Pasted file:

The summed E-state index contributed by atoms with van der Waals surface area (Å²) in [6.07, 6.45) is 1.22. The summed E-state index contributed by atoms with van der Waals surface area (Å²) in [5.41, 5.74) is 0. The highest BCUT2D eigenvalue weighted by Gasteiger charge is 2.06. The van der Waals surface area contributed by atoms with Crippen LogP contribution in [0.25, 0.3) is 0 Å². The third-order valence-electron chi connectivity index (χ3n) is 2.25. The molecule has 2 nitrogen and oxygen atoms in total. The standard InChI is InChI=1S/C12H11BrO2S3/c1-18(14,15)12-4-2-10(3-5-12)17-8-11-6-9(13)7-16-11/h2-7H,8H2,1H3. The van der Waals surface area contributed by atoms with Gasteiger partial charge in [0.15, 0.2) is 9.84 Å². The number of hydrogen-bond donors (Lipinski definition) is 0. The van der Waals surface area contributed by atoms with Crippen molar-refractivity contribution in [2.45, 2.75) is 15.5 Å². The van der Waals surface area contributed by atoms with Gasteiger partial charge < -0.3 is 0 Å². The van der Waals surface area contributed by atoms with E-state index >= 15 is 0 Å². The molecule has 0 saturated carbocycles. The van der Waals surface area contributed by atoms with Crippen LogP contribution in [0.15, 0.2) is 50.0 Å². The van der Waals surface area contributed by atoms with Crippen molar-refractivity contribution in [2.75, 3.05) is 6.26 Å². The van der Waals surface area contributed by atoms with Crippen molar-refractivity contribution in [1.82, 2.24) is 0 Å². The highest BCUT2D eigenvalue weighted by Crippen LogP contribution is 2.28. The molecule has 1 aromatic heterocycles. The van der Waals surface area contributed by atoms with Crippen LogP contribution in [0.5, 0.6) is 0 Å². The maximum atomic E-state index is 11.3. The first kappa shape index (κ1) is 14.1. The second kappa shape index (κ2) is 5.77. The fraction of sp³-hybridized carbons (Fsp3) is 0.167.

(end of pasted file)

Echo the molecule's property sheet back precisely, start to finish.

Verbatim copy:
The summed E-state index contributed by atoms with van der Waals surface area (Å²) in [6.07, 6.45) is 1.22. The summed E-state index contributed by atoms with van der Waals surface area (Å²) in [5.41, 5.74) is 0. The highest BCUT2D eigenvalue weighted by Gasteiger charge is 2.06. The van der Waals surface area contributed by atoms with Crippen LogP contribution in [0.25, 0.3) is 0 Å². The third-order valence-electron chi connectivity index (χ3n) is 2.25. The molecule has 2 nitrogen and oxygen atoms in total. The standard InChI is InChI=1S/C12H11BrO2S3/c1-18(14,15)12-4-2-10(3-5-12)17-8-11-6-9(13)7-16-11/h2-7H,8H2,1H3. The van der Waals surface area contributed by atoms with Gasteiger partial charge in [0.15, 0.2) is 9.84 Å². The number of hydrogen-bond donors (Lipinski definition) is 0. The van der Waals surface area contributed by atoms with Crippen molar-refractivity contribution in [2.45, 2.75) is 15.5 Å². The van der Waals surface area contributed by atoms with Gasteiger partial charge < -0.3 is 0 Å². The van der Waals surface area contributed by atoms with E-state index >= 15 is 0 Å². The molecule has 0 saturated carbocycles. The van der Waals surface area contributed by atoms with Crippen LogP contribution in [0.15, 0.2) is 50.0 Å². The van der Waals surface area contributed by atoms with Crippen molar-refractivity contribution in [2.75, 3.05) is 6.26 Å². The van der Waals surface area contributed by atoms with Crippen molar-refractivity contribution in [1.82, 2.24) is 0 Å². The highest BCUT2D eigenvalue weighted by Crippen LogP contribution is 2.28. The molecule has 1 aromatic heterocycles. The van der Waals surface area contributed by atoms with Crippen LogP contribution in [0.5, 0.6) is 0 Å². The maximum atomic E-state index is 11.3. The first kappa shape index (κ1) is 14.1. The second kappa shape index (κ2) is 5.77. The fraction of sp³-hybridized carbons (Fsp3) is 0.167.